If dictionaries had a picture for each word, the Honda CB500F would be the perfect thing to stick next to the entry for ‘motorcycle’. Because it is really is just a motorcycle - simplicity and useability are the order of the day here.
There’s a reason why these things are so popular for riding schools and as a rider’s first ‘big bike’. They’re unintimidating, easy to ride and have an A2-license friendly engine which is still pokey enough to feel fast for a noob.
It’s not dripping with tech, which keeps the price down, but the stuff Honda did carefully choose for the spec list will help a fresh rider. These include a slip and assist clutch to lower the chance of a rear-wheel lock during a high-RPM downshift, and ABS, which should need no introduction.
It’s a Honda, so you won’t have to worry about reliability, and the build quality is fabulous. There isn’t a single nasty bit of trim on this thing, and it looks far more expensive than it really is (the price of the latest 2021 version has gone up but it’s still only £5,849). So far, so good, but we really ought to talk about the engine, which is the bike’s greatest asset, and also why the bike isn’t for me.
It’s a liquid-cooled 471cc parallel-twin developing exactly 47bhp straight out of the box, so you can ride the CB on an A2 license without having to get it restricted. However you ride, the fuel economy is brilliant, with ‘our’ CB500F loaner averaging 86mpg over just under 700 miles. On a couple of longer trips, I got over 90mpg. Granted, these are indicated figures according to the trip computer, but even accounting for a decent margin for error, that’s a bloody good result.
The 500 is, as discussed, reasonably quick. 0-62mph times aren’t really a thing in the bike world, but to give some sort of comparison to cars non-riders will understand, the CB should be able to do the deed in about five seconds with a good enough launch. After two and a half months I wasn’t left wanting for extra go, particularly since the mid-range is so gutsy.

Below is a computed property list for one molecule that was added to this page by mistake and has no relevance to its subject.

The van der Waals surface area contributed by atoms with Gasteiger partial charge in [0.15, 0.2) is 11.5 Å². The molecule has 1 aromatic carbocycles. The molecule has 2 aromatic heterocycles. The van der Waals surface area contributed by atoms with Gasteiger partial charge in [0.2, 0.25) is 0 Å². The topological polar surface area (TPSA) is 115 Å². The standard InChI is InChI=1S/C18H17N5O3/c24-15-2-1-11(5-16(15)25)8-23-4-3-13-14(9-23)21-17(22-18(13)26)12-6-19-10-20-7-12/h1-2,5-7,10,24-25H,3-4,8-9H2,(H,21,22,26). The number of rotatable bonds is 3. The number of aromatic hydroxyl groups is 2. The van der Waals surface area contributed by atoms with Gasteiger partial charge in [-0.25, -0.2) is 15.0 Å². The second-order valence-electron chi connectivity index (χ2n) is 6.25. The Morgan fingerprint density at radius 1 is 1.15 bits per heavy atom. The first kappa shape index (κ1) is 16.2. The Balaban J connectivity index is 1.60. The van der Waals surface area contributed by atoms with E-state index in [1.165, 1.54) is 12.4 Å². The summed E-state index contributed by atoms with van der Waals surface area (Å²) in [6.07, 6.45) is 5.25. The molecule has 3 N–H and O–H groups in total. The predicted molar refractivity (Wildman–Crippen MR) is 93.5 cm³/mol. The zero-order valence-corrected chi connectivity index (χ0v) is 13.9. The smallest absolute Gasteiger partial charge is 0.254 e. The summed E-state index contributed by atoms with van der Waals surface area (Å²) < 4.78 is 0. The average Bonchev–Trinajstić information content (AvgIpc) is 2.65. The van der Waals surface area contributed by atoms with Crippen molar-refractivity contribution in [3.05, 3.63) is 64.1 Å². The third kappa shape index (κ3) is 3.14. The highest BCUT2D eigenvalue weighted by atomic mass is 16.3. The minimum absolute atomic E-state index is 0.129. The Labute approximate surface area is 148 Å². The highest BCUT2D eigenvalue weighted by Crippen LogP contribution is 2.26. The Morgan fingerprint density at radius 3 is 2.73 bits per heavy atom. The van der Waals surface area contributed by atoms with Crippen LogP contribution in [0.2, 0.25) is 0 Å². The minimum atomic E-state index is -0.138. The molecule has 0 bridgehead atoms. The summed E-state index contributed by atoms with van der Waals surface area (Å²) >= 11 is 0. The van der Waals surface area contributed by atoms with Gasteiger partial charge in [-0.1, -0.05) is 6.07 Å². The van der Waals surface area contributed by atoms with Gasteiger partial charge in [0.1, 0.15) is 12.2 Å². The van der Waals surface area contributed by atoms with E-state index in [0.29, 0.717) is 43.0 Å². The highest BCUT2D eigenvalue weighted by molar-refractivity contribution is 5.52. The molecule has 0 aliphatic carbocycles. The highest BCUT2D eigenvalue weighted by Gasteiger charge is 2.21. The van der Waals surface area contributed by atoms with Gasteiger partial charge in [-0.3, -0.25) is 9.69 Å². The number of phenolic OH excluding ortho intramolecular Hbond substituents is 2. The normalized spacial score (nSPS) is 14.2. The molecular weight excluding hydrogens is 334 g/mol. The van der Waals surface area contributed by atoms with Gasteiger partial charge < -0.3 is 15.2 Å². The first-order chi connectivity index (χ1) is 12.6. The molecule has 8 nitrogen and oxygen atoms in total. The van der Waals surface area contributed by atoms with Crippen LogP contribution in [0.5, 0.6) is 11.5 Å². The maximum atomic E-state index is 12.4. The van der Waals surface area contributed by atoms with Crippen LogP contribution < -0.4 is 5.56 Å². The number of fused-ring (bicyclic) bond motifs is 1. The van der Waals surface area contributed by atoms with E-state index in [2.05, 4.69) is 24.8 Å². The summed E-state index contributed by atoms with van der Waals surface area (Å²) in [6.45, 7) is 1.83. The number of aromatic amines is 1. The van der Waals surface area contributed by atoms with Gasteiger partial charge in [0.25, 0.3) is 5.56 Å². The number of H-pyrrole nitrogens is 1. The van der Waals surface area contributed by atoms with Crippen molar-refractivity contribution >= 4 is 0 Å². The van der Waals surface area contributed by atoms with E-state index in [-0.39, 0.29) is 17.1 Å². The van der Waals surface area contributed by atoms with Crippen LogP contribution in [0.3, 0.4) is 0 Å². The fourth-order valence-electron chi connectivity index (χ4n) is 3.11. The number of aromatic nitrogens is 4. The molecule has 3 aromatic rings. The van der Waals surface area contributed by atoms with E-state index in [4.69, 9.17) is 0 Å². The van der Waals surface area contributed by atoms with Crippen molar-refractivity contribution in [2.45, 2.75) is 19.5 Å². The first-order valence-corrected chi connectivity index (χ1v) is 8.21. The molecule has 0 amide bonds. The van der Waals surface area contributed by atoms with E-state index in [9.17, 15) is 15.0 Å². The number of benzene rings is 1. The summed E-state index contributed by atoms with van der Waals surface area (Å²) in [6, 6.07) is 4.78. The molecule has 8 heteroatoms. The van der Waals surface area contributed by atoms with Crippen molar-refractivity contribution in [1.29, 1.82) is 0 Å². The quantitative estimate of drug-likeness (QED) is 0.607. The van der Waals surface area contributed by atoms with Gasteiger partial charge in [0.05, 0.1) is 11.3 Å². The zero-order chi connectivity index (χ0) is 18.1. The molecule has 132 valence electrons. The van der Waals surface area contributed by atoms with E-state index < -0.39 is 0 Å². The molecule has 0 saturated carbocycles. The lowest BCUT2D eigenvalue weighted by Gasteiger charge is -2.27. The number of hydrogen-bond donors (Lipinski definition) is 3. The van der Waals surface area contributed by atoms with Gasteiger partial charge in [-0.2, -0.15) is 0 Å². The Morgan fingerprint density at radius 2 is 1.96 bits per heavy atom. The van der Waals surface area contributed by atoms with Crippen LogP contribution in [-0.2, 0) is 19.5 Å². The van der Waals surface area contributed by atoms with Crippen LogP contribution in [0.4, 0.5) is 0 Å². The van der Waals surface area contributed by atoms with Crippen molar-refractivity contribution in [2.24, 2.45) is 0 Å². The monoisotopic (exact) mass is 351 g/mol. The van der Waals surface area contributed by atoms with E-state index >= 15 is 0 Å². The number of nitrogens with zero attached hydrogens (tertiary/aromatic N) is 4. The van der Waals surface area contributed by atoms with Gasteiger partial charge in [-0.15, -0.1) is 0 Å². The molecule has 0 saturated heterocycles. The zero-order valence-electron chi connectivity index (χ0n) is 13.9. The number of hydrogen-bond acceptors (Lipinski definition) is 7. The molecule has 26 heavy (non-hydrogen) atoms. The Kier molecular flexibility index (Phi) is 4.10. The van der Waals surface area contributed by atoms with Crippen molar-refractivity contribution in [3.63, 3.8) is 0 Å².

I’ve ridden more powerful bikes, but the trouble is, there’s only so much you can use on the road. The CB500F is fun because you can extract its full potential frequently without risking your license. The power isn’t the issue - no, where this engine lacks is character.
A parallel twin with a conventional 180-degree crankshaft (giving an even firing order) is one of the least interesting engine configurations in the motorcycling world. Kawasaki livens things up a tad with its current 650 twin models using a fruity air box, while Yamaha goes much further in ‘CP2’ 660cc-powered like the MT-07 by fitting a 270-degree crank to offset the firing order for more rumbly goodness.
For its middleweight naked bike contender, the Trident 660 (a bike we’re testing currently - more on that soon), Triumph simply adds an extra cylinder. This gives some of the smoothness of an inline-four with twin-like mid-range gutsiness. And yes, a big helping of character thanks to a fizzy exhaust note.
The CB’s engine on the other hand is just a bit… meh. It sounds too apologetic in the mid-range, and a little weedy when you get to its upper reaches. As someone who solely wants to ride for fun, the CB500F doesn’t quite cut it.
The prospect of that engine becomes a little more tantalising when it’s slotted into the budget adventure-spec CB500X, or the sportier, fared CBR500R we tested a while back. Or if you want more power in essentially the same package, Honda does do an inline-four-powered (and very good) CB650R plus the fared CBR650R.
If you’re not buying primarily for fun, though, the CB500F does make masses of sense - perhaps if you’re a bike courier or are regularly commuting on a bike. That being the case, it’s hard to imagine something more ideal than the 500F, with its impressive fuel economy and relatively soft suspension. Just bear in mind that when you take it out of the garage for the odd weekend thrash it won’t be as fun as some other options out there, options that don’t cost a whole lot more.